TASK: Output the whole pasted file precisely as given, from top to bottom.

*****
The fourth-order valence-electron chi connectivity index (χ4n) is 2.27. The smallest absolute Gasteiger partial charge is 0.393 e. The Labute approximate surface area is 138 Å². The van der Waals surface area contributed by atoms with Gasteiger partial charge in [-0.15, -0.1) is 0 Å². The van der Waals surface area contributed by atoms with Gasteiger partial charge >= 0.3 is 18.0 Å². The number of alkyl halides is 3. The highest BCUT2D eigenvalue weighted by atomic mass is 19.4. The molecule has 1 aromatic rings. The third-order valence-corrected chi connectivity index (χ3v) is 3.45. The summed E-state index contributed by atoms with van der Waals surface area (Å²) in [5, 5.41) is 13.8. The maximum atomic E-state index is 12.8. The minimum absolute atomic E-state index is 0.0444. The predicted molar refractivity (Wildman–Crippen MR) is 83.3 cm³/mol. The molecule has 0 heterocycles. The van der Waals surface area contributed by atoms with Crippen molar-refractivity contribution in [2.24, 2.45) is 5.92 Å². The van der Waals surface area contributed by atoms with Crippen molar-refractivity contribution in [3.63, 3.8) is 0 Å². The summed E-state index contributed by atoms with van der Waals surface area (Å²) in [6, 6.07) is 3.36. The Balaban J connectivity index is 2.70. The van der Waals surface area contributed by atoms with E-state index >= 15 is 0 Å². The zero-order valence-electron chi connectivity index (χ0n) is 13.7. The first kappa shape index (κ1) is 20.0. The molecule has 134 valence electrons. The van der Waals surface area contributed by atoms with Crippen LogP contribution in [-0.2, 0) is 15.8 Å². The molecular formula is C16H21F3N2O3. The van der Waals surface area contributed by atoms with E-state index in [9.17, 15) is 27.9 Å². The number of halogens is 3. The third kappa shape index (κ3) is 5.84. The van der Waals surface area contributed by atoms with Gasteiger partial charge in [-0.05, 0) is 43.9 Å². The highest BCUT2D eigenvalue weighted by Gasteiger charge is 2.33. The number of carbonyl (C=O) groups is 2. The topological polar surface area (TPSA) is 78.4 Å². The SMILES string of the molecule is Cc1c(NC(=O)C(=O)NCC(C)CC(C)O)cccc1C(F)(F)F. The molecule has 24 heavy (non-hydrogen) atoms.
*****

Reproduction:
The fourth-order valence-electron chi connectivity index (χ4n) is 2.27. The smallest absolute Gasteiger partial charge is 0.393 e. The Labute approximate surface area is 138 Å². The van der Waals surface area contributed by atoms with Gasteiger partial charge in [-0.15, -0.1) is 0 Å². The van der Waals surface area contributed by atoms with Gasteiger partial charge >= 0.3 is 18.0 Å². The number of alkyl halides is 3. The highest BCUT2D eigenvalue weighted by atomic mass is 19.4. The molecule has 1 aromatic rings. The third-order valence-corrected chi connectivity index (χ3v) is 3.45. The summed E-state index contributed by atoms with van der Waals surface area (Å²) in [5, 5.41) is 13.8. The maximum atomic E-state index is 12.8. The minimum absolute atomic E-state index is 0.0444. The predicted molar refractivity (Wildman–Crippen MR) is 83.3 cm³/mol. The molecule has 0 heterocycles. The van der Waals surface area contributed by atoms with Crippen molar-refractivity contribution in [2.24, 2.45) is 5.92 Å². The van der Waals surface area contributed by atoms with Crippen molar-refractivity contribution in [3.63, 3.8) is 0 Å². The summed E-state index contributed by atoms with van der Waals surface area (Å²) in [6, 6.07) is 3.36. The Balaban J connectivity index is 2.70. The van der Waals surface area contributed by atoms with E-state index >= 15 is 0 Å². The zero-order valence-electron chi connectivity index (χ0n) is 13.7. The first kappa shape index (κ1) is 20.0. The molecule has 134 valence electrons. The van der Waals surface area contributed by atoms with Crippen LogP contribution in [-0.2, 0) is 15.8 Å². The molecular formula is C16H21F3N2O3. The van der Waals surface area contributed by atoms with E-state index in [9.17, 15) is 27.9 Å². The number of halogens is 3. The third kappa shape index (κ3) is 5.84. The van der Waals surface area contributed by atoms with Gasteiger partial charge in [-0.05, 0) is 43.9 Å². The highest BCUT2D eigenvalue weighted by Gasteiger charge is 2.33. The number of carbonyl (C=O) groups is 2. The topological polar surface area (TPSA) is 78.4 Å². The SMILES string of the molecule is Cc1c(NC(=O)C(=O)NCC(C)CC(C)O)cccc1C(F)(F)F. The molecule has 24 heavy (non-hydrogen) atoms.